Lesson 6: High Performing Self-Organizing Accountability Systems
Part 1: Distributing Power through Roles

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Goals for this Lesson

  • Learn how to clearly distribute authority and roles within your team’s scopes
  • Gain an understanding of how to resolve the issues of hierarchy and unequal power dynamics
  • Gain an understanding and a free template to clarify jobs and strengthen accountability

Learning Activities

  1. Watch the Lesson 6 training video (below).
  2. Review the Role Generation exercise on pages 113-116 in the Instructional. This is one way to bring the role practice into an organization. You also have a detailed version of this in your supplemental materials (below).
  3. Check out the supplemental materials (below).

Training Video

*Click the full screen arrows on the bottom right corner of the video to enter full screen. 

Materials

Tips and Tricks

  • Use your own life and work as an example and make a list of your own roles. Think about what projects are on your plate, this will help you understand which roles you are holding. If you’d like, bring them to a live call for input.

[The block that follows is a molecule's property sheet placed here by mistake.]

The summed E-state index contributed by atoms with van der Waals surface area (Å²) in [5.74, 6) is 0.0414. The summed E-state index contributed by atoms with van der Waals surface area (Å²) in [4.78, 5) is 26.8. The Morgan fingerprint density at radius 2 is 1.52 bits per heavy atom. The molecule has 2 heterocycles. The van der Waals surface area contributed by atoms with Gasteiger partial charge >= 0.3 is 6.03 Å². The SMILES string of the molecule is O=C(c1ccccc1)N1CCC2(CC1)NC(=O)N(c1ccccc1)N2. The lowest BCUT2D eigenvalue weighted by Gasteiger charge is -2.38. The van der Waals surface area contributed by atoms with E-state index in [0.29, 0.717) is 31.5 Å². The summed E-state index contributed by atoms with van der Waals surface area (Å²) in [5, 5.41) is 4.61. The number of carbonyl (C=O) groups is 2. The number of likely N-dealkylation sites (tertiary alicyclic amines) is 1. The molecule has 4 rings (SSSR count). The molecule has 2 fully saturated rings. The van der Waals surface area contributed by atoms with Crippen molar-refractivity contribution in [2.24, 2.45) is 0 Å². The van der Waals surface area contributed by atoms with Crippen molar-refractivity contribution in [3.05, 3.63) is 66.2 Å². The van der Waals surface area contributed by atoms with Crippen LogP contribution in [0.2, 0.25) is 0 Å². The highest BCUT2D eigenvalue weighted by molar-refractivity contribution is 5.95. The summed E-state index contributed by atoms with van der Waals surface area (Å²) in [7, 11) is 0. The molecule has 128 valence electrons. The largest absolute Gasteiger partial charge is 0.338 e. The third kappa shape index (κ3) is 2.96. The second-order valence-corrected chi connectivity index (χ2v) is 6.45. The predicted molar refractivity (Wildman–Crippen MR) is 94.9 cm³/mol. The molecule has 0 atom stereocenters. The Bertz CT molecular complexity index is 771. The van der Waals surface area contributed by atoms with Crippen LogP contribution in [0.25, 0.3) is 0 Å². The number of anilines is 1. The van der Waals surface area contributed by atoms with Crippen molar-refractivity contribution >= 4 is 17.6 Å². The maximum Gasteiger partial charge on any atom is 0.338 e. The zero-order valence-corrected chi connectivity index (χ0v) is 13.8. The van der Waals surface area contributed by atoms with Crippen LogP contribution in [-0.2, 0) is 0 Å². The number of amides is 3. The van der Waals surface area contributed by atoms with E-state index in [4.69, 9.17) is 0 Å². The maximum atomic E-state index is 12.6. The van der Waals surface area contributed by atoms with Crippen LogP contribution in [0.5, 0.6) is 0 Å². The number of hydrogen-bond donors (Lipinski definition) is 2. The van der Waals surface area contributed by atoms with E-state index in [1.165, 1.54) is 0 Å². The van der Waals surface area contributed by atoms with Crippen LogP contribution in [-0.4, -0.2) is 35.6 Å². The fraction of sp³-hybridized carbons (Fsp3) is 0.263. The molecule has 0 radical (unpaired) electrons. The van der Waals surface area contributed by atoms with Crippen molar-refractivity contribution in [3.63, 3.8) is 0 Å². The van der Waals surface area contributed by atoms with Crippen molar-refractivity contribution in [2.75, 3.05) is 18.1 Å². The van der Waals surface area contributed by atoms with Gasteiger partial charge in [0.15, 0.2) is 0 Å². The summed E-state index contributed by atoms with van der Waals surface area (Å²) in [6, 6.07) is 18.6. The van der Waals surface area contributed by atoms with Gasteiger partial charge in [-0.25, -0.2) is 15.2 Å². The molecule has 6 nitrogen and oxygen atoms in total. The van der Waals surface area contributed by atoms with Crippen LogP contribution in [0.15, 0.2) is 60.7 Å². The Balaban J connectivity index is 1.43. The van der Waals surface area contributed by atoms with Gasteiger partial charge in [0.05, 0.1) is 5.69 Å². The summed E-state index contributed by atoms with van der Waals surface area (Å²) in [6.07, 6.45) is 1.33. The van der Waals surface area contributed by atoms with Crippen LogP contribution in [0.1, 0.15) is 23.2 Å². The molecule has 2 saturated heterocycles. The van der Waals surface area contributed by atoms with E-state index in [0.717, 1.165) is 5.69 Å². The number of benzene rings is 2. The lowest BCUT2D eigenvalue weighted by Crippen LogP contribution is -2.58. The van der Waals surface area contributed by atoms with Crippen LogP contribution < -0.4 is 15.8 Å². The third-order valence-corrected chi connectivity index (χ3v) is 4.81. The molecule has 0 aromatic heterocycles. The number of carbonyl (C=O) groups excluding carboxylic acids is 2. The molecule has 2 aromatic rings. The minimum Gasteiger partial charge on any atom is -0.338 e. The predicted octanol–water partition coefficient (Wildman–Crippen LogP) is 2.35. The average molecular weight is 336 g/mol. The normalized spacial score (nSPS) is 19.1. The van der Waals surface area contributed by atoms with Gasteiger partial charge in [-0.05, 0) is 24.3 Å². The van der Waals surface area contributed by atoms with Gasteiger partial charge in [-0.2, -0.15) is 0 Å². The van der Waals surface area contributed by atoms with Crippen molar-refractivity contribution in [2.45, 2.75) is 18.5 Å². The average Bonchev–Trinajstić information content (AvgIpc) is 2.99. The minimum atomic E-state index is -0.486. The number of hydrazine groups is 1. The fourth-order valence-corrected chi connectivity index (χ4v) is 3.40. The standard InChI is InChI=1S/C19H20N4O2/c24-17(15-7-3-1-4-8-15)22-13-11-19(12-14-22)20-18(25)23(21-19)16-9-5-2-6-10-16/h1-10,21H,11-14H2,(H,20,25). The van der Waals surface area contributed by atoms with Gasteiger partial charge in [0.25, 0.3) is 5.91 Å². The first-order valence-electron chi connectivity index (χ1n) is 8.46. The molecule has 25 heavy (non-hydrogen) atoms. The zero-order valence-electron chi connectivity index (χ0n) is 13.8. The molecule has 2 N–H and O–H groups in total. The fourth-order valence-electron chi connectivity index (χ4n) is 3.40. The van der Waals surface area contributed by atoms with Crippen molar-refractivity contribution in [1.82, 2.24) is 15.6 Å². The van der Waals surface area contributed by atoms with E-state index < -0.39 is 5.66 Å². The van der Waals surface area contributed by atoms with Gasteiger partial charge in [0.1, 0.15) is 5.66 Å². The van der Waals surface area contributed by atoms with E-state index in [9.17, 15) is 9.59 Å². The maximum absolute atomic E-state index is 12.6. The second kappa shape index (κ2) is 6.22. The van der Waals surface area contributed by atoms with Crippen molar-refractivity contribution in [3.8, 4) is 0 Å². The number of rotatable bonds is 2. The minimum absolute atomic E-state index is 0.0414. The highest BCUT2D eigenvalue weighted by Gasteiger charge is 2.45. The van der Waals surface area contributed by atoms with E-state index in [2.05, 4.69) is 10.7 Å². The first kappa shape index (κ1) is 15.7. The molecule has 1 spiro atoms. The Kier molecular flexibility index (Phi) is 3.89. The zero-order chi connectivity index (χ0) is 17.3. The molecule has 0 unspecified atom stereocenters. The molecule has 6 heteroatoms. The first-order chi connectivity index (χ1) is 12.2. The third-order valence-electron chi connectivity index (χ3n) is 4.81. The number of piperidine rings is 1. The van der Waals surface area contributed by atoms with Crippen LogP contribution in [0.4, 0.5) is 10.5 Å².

• Record any questions, comments, or issues that come up for you during the course of your learning and bring them to the live calls for support.

Forums

Respond to the following prompts:

We all hold multiple roles in our work and lives, sometimes making it difficult to track our to-do lists. What came up for you in this lesson? Try identifying the roles you are holding in all the “scopes” of your life. Share what you came up with and how that’s the same or different from your “Job Description.”

**Do you have some thoughts about how we can improve the course?  Please take a few minutes to give us feedback here!

7 Comments

  1. Anna

    I appreciate Cecile’s explanation of the difference between a job position and roles (in the comments). It’s a concept I understand in my head, but have had a hard time identifying and explaining to others outwardly.